Hey Joe, lighten up on the social media thing
It must drive wineries crazy to read stuff like Joe Roberts’ post today at 1WineDude.
Winery owners are doing everything they can to keep afloat in this dour economy. Most of them are tinkering with social media to some extent; some of them even have dedicated employees for it, if they can afford it. Inbetween buying corks and capsules, hoping the bottling line doesn’t break down, filling out employee forms, patching up hoses, worrying about drought or swamps in the vineyard, pruning, staking, riding the mule around the vineyard, topping off, racking, tinkering with valves and dials and switches, deciding on blends, driving to the hardware store, going on the road to sell wine, meeting with distributors and wholesalers, having staff meetings, and, oh, trying to find an hour to spend with the wife and kiddies, here’s Joe telling them they need to “just start using that time on social media to connect with customers already.”
What time? You mean those few hours between midnight and dawn when everyone’s entitled to a little sleep?
I pity these poor vintners. Everybody’s telling them to do social media, “to reach younger wine consumers” through the Twitter machine, to check their Facebook feed every three minutes, to blog, to make YouTubes and put them up on Oinga-Boinga or Diddly-Squat or whatever the hot new social platform is that’s about to go public. And those vintners are just sitting there, like, What? What are you talking about? It’s easy for someone who doesn’t have a real job to tell them to hang out on social media all day long, as that will magically solve all their problems. It’s also easy for that same blogger to tell winemakers “But if I were a small-production winery, I’d be worrying a hell of a lot more about how to reach, engage, and keep customers I had (as well as engaging new ones) than trying to get a crazy-good review with critics.” Why would a blogger tell winemakers not to be concerned with the critics? That’s crazy talk. And it must drive winemakers nuts (like I said) to think that they’re not doing enough to “engage and keep” their customers. When you accuse a hard-working vintner of being lazy when it comes to engaging customers, it’s like asking a guy when he stopped beating his wife. There is no answer that’ll get him off the hook. If he admits he’s not reaching out enough to potential customers, he subjects himself to feelings of guilt and suffering, because he knows that, no matter what he does, it can never be enough.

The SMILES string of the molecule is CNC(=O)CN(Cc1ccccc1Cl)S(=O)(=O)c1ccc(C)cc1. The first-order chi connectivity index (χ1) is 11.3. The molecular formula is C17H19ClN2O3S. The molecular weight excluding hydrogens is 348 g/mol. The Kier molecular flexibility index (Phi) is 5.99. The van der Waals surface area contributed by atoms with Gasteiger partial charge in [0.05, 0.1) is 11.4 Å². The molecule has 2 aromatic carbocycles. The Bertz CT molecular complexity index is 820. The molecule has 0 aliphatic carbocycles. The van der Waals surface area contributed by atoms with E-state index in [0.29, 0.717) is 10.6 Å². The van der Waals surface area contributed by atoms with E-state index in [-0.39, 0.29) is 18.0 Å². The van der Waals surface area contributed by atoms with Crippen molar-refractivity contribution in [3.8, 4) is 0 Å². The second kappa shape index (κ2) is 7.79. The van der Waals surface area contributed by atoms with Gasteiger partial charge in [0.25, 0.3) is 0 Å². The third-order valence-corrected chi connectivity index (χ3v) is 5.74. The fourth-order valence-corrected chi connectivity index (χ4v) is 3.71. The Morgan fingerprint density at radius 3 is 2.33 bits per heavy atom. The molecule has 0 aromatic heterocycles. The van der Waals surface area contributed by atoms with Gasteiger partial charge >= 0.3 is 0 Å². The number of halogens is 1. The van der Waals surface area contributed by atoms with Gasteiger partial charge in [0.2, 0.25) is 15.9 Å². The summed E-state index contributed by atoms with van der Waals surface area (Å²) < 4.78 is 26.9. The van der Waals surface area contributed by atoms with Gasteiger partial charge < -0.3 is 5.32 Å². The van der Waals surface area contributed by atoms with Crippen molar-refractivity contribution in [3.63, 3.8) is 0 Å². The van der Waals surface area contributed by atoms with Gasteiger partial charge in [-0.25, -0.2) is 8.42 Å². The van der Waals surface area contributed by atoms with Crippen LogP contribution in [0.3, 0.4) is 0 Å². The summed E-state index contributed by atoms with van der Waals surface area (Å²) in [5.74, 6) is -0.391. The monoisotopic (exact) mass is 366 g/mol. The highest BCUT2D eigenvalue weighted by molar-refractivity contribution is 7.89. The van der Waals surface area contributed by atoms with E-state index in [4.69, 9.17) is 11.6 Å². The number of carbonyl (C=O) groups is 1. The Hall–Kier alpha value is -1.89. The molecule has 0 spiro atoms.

I agree that winemakers or owners should play around with social media, if they want to and like it. I spend a lot of time at it myself. But I don’t think it’s helpful to tell them that they’re bad if they’re not living online. When Joe (whom I like a lot, I really do and he knows it) says, “Honestly, I’ve got no idea what producers (especially smaller wine producers) are waiting for when it comes to outreach,” he’s really doing a disservice to the people he says he’s trying to help. How does he presume to know that producers are “waiting for” something? He doesn’t know the myriad ways that each producer is reaching out and engaging, whether it’s through a wine club, or working the tasting room, or hitting the road for a winemaker dinner, or writing thank you notes to valued colleagues, or visiting Wine Enthusiast’s headquarters in New York and tasting with the staff. Winery people work really hard, long hours. Telling them they have to put social media at the top of the list of things they’re already overwhelmed with is really no help at all.